The 2-way Broadway alignment is the most straightforward option and has the advantage of being the most direct route. It would also serve Swedish Hospital and Seattle University. While it provides good access to major institutions, however, it does not come as close to where First Hill residents live as the other routes discussed above. Another problem is the traffic on this part of Broadway. Ethan Melone said that SDOT is considering removing parking on one side of Broadway between Boren and Madison to make the streetcar function better. On-street parking is not so important on that part of Broadway, he said, as there is very little retail business in that area.

The 12th/Broadway couplet was proposed by neighborhood stakeholders from the Central District, Squire Park, and Capitol Hill as a way to get transit service to 12th Avenue, a rapidly developing urban village that lacks any north-south bus service. A 2-way streetcar on 12th would not serve First Hill, so a couplet was proposed as a solution. SDOTs current alignment alternative shows the streetcar heading north on Broadway, east on Denny Way, south on 11th, then cutting over to 12th to go south all the way to Jackson. This does serve a larger area, but couplets have an inherent issue in that they provide only one direction to each area. Therefore one might be able to easily go south but they have to walk 3 extra blocks (including a hill) to go north or vice versa. Some argue 3 blocks isn't enough to matter while others think it would be enough to depress ridership. Again, refer to the links above for the arguments for and against. At least two stops would be separated by the Seattle University campus, and Ethan Melone said SDOT is working with SU to figure out possible ways to make the walk easier, possibly using escalators. It is unclear how much that would cost or whether it would adequately address mobility issues.

View First Hill Streetcar in a larger map

Finally we move to the Capitol Hill portion of the First Hill Streetcar. Originally SDOT was planning on keeping the streetcar on Broadway all the way to the light rail station at Denny Way, but a variety of issues led them to develop an 11th Avenue couplet as the terminus for all three alignments. One reason is the amount of traffic on Broadway (especially around Madison, Pike, and Pine) is enough that one streetcar track would be preferable to two. A second consideration is the turnaround issue, just like in Pioneer Square. Another big reason for SDOT is utility relocation costs. Broadway is also home to a water pipeline and also has a lot of overhead wires, plus SDOT is concerned about the impact to local businesses of having the whole street torn up all at once for construction.

11th Avenue was attractive because it is developing as an important part of the Pike/Pine neighborhood, it is pedestrian-oriented, and it goes around Cal Anderson Park. It also is not such a problem walking from one direction to another, because the walk from Broadway to 11th is pretty flat and it would only affect one stop in any case. Under this scenario SDOT is planning to restrict 11th Avenue to one-way southbound traffic and restrict Denny Way to one-way westbound traffic. This would allow the streetcar to flow unimpeded on these narrower streets. Right now the section of Denny Way in question is closed for the next 6 years for station construction, and some neighborhood residents have suggested closing it off permanently to traffic, creating a pedestrian plaza right next to the light rail station entrance. Hopefully SDOT will study this as an option and work with the neighborhood on it. SDOT also has plans to provide the Broadway Farmer's Market with a new space, either on Nagle Place or Denny Way.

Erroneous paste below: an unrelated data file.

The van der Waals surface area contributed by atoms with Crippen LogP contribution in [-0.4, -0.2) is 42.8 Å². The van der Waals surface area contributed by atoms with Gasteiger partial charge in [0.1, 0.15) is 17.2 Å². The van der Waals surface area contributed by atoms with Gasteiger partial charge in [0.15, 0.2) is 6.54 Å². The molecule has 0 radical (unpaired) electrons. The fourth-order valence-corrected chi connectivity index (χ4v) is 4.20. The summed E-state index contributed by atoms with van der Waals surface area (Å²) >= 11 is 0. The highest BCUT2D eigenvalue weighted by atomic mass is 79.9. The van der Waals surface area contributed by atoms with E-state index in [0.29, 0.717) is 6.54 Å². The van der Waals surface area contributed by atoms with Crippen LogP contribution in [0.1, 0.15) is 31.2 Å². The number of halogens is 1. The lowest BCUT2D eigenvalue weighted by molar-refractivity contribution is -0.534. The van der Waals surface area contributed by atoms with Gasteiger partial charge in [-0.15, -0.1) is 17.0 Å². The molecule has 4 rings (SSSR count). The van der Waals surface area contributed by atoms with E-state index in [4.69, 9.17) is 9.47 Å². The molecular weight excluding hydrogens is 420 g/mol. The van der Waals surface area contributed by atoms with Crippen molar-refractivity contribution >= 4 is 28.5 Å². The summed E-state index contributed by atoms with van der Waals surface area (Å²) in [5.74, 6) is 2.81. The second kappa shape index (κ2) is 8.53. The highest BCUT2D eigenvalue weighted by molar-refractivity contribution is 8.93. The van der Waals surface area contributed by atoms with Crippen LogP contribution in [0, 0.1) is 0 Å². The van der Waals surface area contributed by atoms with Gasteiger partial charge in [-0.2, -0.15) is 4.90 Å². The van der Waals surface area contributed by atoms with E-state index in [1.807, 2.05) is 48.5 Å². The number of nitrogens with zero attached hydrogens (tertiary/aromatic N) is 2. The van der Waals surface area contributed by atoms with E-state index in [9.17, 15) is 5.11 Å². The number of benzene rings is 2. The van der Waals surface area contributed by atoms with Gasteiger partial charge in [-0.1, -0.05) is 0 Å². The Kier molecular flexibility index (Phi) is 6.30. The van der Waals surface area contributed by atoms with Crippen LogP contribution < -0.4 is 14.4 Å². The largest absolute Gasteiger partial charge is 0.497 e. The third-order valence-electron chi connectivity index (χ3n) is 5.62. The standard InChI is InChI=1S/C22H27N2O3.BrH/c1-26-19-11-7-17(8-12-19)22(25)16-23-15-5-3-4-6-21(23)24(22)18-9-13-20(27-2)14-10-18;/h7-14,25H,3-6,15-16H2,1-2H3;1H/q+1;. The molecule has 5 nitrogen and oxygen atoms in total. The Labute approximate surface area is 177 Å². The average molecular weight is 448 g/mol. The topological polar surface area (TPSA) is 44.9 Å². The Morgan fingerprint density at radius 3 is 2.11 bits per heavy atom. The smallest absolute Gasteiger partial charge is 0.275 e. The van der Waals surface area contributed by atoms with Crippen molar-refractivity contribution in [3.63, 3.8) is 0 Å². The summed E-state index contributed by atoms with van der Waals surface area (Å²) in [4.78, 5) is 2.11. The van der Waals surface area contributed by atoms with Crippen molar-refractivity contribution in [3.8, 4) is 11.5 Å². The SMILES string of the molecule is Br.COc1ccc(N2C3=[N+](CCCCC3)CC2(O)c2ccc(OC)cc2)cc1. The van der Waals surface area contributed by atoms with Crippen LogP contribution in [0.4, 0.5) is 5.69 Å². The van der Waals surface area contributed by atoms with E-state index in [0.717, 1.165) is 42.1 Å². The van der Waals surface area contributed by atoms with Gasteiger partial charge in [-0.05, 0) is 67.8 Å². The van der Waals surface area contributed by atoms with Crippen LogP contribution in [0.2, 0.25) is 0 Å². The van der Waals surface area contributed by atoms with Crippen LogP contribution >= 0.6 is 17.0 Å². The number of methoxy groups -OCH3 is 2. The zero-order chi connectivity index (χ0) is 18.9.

Some of you may recall that the original streetcar plan identified an extension farther north on Broadway to Aloha or thereabouts. This extension has not been funded under the current agreement and Ethan Melone said SDOT does not have money to even study that option. He did estimate that it would cost an extra $25-30 million to build the extension. It could be funded through city money, federal grants, a Local Improvement District (LID), or many other means, but he said the direction has to come from the City Council. Many residents and businesses in Capitol Hill argue that the north part of the Broadway business district will suffer if the streetcar does not go that far north. The Capitol Hill Community Council recently released a detailed proposal for this Aloha extension.

Ethan Melone said that regardless of alignment, the streetcar will have 10 minute headways during peak times and 15 minutes non-peak. It will provide reliable, comfortable service in an area that lacks very many north-south transit options, and will connect people to the larger light rail transit network when University Link opens in 2016. The plan right now is to have the First Hill Streetcar open in 2013, with a possible temporary terminus at Pine Street in Capitol Hill depending on whether station construction would not allow for streetcar operation on Denny Way. Ethan Melone said that is still up in the air, but the overall schedule is pretty much set. The City Council will hopefully vote on an alignment in April, and then SDOT will begin work.

1 comment:

  1. I live on Denny Way across from Cal Anderson park. Under the two way broadway proposal, the First Hill Streetcar will be right in front of our door as it changes directions. Do you know what the impact will be? Will they have to remove the trees for overhead electricity lines? what about parking?